“We fight for the environment”

That’s the tag line of E Bike, a electronic motorcycle brand. There are quite a few of them around town and one volunteer has bought one. They cost about $500 USD, can run for about 80 km before requiring charging, and can reach speeds of up to 40 km/hr. They’re almost perfectly designed for a small city like Vientiane, where the majority of people live within 5km of the city center. Their lack of emissions might be one step towards lowering the pollution levels in Vientiane as the city undergoes exponential growth.


A fortnight ago was “UN Road Safety” week in Laos. Since then the police have enforced the wearing of motorcycle helmets. Non compliance results in a fine of 30’000 kip ($3 USD). From my observations about 60% of people now wear a helmet. The standard helmet costs $7 USD and the cheapest is $4 USD (a glorified ice cream container). The cheapest helmet I could buy in Australia was $90 AUD. It’s quite disconcerting that most children on motorcycles do not wear helmets. I’m not sure if the law applies to them. The reasons I can see as to why children don’t have helmets are that non-compliance may not be fined, children grow out of the helmets quickly, few supplies, the helmets may be more expensive as it’s a more specialised market, and it’s not something that is traditionally done here. One volunteer has had his helmet stolen after leaving it with his bike.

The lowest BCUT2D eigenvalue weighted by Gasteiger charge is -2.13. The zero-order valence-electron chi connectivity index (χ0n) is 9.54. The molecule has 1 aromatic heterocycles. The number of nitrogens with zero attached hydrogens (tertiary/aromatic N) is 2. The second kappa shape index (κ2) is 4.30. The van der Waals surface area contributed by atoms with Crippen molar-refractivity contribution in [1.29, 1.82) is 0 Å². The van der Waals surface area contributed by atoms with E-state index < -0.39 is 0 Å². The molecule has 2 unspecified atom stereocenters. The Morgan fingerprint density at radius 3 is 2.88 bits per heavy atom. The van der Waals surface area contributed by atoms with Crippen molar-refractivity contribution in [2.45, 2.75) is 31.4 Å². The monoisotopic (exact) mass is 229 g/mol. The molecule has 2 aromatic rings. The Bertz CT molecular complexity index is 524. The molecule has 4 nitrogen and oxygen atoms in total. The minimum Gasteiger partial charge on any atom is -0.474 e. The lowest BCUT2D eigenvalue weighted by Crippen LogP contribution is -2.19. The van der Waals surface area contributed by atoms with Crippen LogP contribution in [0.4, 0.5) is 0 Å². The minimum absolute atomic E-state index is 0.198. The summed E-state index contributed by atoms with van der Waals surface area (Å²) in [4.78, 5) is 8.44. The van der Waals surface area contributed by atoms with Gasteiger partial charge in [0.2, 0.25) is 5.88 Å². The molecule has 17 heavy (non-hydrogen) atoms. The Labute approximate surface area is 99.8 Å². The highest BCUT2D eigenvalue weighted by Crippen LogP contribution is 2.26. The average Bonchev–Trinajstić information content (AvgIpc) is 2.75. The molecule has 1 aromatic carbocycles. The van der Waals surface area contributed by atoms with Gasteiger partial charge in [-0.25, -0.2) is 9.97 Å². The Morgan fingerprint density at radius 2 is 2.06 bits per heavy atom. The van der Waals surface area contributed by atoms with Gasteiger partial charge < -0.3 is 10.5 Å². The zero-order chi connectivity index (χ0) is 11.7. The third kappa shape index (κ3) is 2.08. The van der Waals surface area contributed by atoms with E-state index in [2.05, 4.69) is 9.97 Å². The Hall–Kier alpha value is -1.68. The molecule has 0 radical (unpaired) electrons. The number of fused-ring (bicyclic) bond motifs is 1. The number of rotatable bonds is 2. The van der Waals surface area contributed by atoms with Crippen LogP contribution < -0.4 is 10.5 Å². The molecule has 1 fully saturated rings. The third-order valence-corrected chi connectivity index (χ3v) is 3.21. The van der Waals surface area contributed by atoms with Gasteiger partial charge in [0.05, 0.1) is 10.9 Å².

Another volunteer told me that his sister was in Indonesia when they first introduced their compulsory motorcycle laws. With confusion and poor publicity of the law’s introduction, some people started wearing coconuts on their heads to avoid the fines.